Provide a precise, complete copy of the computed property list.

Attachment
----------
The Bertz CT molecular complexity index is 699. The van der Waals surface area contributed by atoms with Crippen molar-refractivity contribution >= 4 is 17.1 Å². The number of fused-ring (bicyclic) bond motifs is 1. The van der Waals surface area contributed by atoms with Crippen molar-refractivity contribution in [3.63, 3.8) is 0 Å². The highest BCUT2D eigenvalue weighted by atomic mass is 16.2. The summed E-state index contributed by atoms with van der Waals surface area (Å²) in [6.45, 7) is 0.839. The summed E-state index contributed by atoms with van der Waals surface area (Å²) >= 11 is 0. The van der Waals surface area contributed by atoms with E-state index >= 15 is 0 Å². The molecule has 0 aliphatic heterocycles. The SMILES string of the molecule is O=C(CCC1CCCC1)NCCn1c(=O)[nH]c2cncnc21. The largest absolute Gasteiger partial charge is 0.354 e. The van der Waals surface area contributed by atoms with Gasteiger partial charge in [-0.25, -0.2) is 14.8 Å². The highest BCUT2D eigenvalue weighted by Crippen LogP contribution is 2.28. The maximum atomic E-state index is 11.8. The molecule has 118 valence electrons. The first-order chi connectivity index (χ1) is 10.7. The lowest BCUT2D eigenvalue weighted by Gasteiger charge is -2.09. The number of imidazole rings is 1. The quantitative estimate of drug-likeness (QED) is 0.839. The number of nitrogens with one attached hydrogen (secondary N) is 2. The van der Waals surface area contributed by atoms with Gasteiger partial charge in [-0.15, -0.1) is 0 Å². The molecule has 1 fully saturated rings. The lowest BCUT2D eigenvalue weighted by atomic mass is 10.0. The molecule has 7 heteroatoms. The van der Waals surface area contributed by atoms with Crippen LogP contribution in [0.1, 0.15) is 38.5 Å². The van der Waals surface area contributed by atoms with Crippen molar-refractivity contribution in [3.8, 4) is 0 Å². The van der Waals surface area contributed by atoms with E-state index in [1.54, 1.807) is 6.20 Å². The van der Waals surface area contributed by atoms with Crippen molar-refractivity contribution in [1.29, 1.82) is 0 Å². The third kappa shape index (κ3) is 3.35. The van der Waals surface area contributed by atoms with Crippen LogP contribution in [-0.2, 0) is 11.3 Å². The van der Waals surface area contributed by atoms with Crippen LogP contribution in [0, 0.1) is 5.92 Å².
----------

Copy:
The Bertz CT molecular complexity index is 699. The van der Waals surface area contributed by atoms with Crippen molar-refractivity contribution >= 4 is 17.1 Å². The number of fused-ring (bicyclic) bond motifs is 1. The van der Waals surface area contributed by atoms with Crippen molar-refractivity contribution in [3.63, 3.8) is 0 Å². The highest BCUT2D eigenvalue weighted by atomic mass is 16.2. The summed E-state index contributed by atoms with van der Waals surface area (Å²) in [6.45, 7) is 0.839. The summed E-state index contributed by atoms with van der Waals surface area (Å²) >= 11 is 0. The van der Waals surface area contributed by atoms with E-state index >= 15 is 0 Å². The molecule has 0 aliphatic heterocycles. The SMILES string of the molecule is O=C(CCC1CCCC1)NCCn1c(=O)[nH]c2cncnc21. The largest absolute Gasteiger partial charge is 0.354 e. The van der Waals surface area contributed by atoms with Gasteiger partial charge in [-0.25, -0.2) is 14.8 Å². The highest BCUT2D eigenvalue weighted by Crippen LogP contribution is 2.28. The maximum atomic E-state index is 11.8. The molecule has 118 valence electrons. The first-order chi connectivity index (χ1) is 10.7. The lowest BCUT2D eigenvalue weighted by Gasteiger charge is -2.09. The number of imidazole rings is 1. The quantitative estimate of drug-likeness (QED) is 0.839. The number of nitrogens with one attached hydrogen (secondary N) is 2. The van der Waals surface area contributed by atoms with Gasteiger partial charge in [-0.15, -0.1) is 0 Å². The molecule has 1 fully saturated rings. The lowest BCUT2D eigenvalue weighted by atomic mass is 10.0. The molecule has 7 heteroatoms. The van der Waals surface area contributed by atoms with Crippen LogP contribution in [0.1, 0.15) is 38.5 Å². The van der Waals surface area contributed by atoms with Crippen molar-refractivity contribution in [3.8, 4) is 0 Å². The van der Waals surface area contributed by atoms with E-state index in [1.54, 1.807) is 6.20 Å². The van der Waals surface area contributed by atoms with Crippen molar-refractivity contribution in [1.29, 1.82) is 0 Å². The third kappa shape index (κ3) is 3.35. The van der Waals surface area contributed by atoms with Crippen LogP contribution in [-0.2, 0) is 11.3 Å². The van der Waals surface area contributed by atoms with Crippen LogP contribution in [0, 0.1) is 5.92 Å².